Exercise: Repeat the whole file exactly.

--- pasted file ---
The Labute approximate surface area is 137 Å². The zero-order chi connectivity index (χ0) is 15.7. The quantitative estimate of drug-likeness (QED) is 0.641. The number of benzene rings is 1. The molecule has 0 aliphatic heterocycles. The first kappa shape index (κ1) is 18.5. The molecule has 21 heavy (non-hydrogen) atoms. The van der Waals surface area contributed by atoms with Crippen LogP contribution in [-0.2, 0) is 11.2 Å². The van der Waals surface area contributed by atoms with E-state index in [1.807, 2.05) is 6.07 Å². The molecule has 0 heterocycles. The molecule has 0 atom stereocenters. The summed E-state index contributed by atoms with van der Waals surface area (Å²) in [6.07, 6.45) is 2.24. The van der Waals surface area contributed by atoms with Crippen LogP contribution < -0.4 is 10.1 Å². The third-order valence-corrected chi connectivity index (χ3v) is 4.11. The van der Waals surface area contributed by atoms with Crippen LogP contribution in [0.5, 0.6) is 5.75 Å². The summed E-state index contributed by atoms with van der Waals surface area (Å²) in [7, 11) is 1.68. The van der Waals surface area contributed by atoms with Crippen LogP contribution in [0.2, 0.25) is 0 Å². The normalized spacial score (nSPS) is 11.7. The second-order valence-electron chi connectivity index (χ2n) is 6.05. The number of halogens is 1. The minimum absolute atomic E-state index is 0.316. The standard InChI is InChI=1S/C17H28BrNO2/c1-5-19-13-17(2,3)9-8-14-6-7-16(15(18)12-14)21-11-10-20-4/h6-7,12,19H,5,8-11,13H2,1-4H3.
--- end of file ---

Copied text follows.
The Labute approximate surface area is 137 Å². The zero-order chi connectivity index (χ0) is 15.7. The quantitative estimate of drug-likeness (QED) is 0.641. The number of benzene rings is 1. The molecule has 0 aliphatic heterocycles. The first kappa shape index (κ1) is 18.5. The molecule has 21 heavy (non-hydrogen) atoms. The van der Waals surface area contributed by atoms with Crippen LogP contribution in [-0.2, 0) is 11.2 Å². The van der Waals surface area contributed by atoms with E-state index in [1.807, 2.05) is 6.07 Å². The molecule has 0 heterocycles. The molecule has 0 atom stereocenters. The summed E-state index contributed by atoms with van der Waals surface area (Å²) in [6.07, 6.45) is 2.24. The van der Waals surface area contributed by atoms with Crippen LogP contribution < -0.4 is 10.1 Å². The third-order valence-corrected chi connectivity index (χ3v) is 4.11. The van der Waals surface area contributed by atoms with Crippen LogP contribution in [0.5, 0.6) is 5.75 Å². The summed E-state index contributed by atoms with van der Waals surface area (Å²) in [7, 11) is 1.68. The van der Waals surface area contributed by atoms with Crippen LogP contribution in [0.2, 0.25) is 0 Å². The normalized spacial score (nSPS) is 11.7. The second-order valence-electron chi connectivity index (χ2n) is 6.05. The number of halogens is 1. The minimum absolute atomic E-state index is 0.316. The standard InChI is InChI=1S/C17H28BrNO2/c1-5-19-13-17(2,3)9-8-14-6-7-16(15(18)12-14)21-11-10-20-4/h6-7,12,19H,5,8-11,13H2,1-4H3.